We develop a more complete picture of the incident. Based on this we conclude that the timeline of the attack likely extends significantly (multiple months) into the past. In other words, the attacker gained an initial foothold into the client’s network months prior to them being tipped off by law enforcement (which was the trigger for them calling FoxCERT and for the clock starting on these 72 hours). Throughout those months the attacker had remained undetected.
Our incident response team also confirms the initial intrusion vector. Meanwhile, the on-site Fox containment team arrived on-site and started in their continuous support of the client in advising about mitigation and containment and even how to re-start some business processes, while doing this in a secure way.
This secure way is devised by looking at the techniques used by the attacker which were found by the investigation team and making sure that this process is not sabotaged or disturbed by the attacker.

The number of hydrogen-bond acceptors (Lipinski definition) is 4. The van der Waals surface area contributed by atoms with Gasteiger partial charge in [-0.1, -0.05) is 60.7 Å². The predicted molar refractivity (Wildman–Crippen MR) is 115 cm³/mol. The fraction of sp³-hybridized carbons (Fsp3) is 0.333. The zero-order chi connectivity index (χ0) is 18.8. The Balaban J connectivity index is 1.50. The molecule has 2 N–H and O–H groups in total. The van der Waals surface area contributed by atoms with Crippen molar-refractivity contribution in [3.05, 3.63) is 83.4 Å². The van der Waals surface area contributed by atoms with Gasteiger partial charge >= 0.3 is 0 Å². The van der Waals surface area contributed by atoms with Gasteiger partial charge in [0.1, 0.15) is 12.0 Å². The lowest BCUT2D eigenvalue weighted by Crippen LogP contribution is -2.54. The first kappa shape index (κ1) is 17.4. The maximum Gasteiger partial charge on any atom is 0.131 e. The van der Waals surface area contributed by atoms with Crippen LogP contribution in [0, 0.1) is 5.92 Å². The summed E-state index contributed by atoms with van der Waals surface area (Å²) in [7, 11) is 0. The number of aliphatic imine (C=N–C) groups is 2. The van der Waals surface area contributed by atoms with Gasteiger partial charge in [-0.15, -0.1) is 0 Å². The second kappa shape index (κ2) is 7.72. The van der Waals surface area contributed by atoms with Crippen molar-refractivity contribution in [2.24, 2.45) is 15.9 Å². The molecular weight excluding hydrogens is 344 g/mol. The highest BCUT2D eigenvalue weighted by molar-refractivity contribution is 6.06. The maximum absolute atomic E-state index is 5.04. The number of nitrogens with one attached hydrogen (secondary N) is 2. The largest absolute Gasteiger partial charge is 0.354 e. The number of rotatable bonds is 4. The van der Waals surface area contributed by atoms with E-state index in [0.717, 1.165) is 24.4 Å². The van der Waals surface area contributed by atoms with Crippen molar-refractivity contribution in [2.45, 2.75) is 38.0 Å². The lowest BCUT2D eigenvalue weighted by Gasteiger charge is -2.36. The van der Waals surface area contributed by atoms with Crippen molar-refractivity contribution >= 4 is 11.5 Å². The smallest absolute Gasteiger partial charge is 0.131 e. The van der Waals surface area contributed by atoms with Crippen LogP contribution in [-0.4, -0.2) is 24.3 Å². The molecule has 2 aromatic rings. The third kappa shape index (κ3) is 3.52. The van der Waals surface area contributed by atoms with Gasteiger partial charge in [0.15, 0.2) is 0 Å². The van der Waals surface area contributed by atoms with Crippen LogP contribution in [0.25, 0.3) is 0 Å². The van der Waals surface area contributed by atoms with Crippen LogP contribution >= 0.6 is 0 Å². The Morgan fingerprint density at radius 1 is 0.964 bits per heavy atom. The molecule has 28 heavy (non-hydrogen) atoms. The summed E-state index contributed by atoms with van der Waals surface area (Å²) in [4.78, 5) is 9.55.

Combining different artefact sources for triaging purposes is nothing new when we’re talking about incident response. With Dissect we were able to provide the client with a picture of the incident using the data sources of ~100 systems and only two host investigators within 72 hours. During the remainder of the incident this number reached around ~250 systems, but still only two host investigators were involved.
During the first 72 hours of incident response good decision making is informed by accurate data. The FoxCERT team relies on the combination of the Carbon Black EDR agent to gives us the ability to monitor the environment in real-time, together with the Dissect framework and Splunk to analyze historical artefacts. Both sides feeding each other with indicators and more insights into the environment and the attack.
With this information we could quickly and aptly answer the questions the client had regarding the scope of the compromise, create a complete timeline of the path the attacker took within the network, as well as all the pivots and toolsets that were used, and very importantly to visually show this to the client.
We hope you enjoyed reading this short war story where we give you some insights in how we at Fox-IT leverage Dissect in our incident response practice to help our clients.
Your 72 hour countdown could start at any time. Will you be ready?